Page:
The goal of consistent and routine weeding is to ensure that the library collection remains useful, authoritative, and relevant to a changing curriculum. The collection should reflect the development and currency of knowledge in a discipline. Regular weeding of the circulating collection not only makes the resources more accessible to the campus community but also promotes the most efficient use of valuable library shelf space. The EKS Library wants to ensure that the collection meets current curriculum and research needs. Weeding is a process that, while decreasing the quantity of items in the collection, actually improves its quality. Focusing on the quantity of materials available will not improve the quality of the collection; in fact, it could actually harm the collection as a whole by reducing the impact of the most useful materials.
The process of weeding is a collaborative effort between the library staff and the faculty. Faculty involvement in deselecting materials is essential. Faculty, being authorities in their fields, would more likely recognize major works considered core materials in their discipline. The review of a subject area by faculty may uncover gaps in the collection which need to be addressed.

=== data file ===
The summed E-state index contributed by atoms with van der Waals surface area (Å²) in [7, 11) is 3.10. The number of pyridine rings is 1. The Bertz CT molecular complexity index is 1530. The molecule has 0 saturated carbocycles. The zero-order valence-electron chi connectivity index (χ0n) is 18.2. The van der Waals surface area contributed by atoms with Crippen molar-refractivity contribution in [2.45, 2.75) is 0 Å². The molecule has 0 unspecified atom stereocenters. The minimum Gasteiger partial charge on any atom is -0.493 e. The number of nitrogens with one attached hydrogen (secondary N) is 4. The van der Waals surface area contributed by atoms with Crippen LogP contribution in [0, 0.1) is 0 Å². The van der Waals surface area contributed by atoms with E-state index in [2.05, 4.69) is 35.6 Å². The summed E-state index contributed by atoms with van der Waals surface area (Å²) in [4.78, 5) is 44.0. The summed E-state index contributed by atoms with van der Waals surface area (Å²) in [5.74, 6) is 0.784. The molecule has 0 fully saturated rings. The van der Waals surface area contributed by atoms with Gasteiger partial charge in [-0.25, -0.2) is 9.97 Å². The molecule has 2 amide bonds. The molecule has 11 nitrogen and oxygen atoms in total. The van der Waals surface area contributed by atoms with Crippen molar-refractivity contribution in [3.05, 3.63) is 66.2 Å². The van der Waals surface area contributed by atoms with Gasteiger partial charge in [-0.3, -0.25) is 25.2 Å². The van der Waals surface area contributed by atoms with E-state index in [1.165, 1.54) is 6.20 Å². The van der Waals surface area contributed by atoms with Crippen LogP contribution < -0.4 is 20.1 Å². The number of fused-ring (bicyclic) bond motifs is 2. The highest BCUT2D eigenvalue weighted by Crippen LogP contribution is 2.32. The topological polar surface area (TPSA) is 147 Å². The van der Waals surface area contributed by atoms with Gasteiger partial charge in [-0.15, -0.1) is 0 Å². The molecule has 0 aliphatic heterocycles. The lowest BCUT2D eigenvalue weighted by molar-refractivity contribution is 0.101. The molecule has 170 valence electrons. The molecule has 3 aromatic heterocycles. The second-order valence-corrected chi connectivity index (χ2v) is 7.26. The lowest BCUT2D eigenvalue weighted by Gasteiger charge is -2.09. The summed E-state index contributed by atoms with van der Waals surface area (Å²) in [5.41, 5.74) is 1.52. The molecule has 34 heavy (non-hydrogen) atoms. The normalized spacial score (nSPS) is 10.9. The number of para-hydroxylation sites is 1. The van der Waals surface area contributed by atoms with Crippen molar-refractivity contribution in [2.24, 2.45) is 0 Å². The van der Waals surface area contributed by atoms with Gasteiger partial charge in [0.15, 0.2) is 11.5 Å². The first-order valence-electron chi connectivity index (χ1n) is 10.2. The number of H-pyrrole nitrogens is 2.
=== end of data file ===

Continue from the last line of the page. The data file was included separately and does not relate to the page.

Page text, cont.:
The library will provide departments with a five-year rotation schedule. The process must be completed based on the timetable and guidelines provided by the library staff, in the timeframe allotted.
The decision to withdraw an item from the collection may be based on one or more of the following criteria: usage, currency or reliability, current curriculum, and physical condition.
Items which should automatically be weeded from the collection are outdated editions or formats, duplicate/redundant copies, and damaged materials.
No item shall be removed from the library without first being processed through Technical Services, where the item’s information will be removed from the online catalog. Each item will be clearly marked as withdrawn from the collection and will either be placed in the library book sale or discarded, at the library staff’s discretion.
The Ethel K. Smith Library is pleased to receive donations of books, periodicals, or other appropriate materials from faculty, students, alumnae, and members of the community. Gifts appropriate for the collection should support the curriculum or build the general academic stature of the Library. The following guidelines have been formulated to describe current gift procedures for donors.
Before giving materials to the Library, the donor should understand and agree with the following: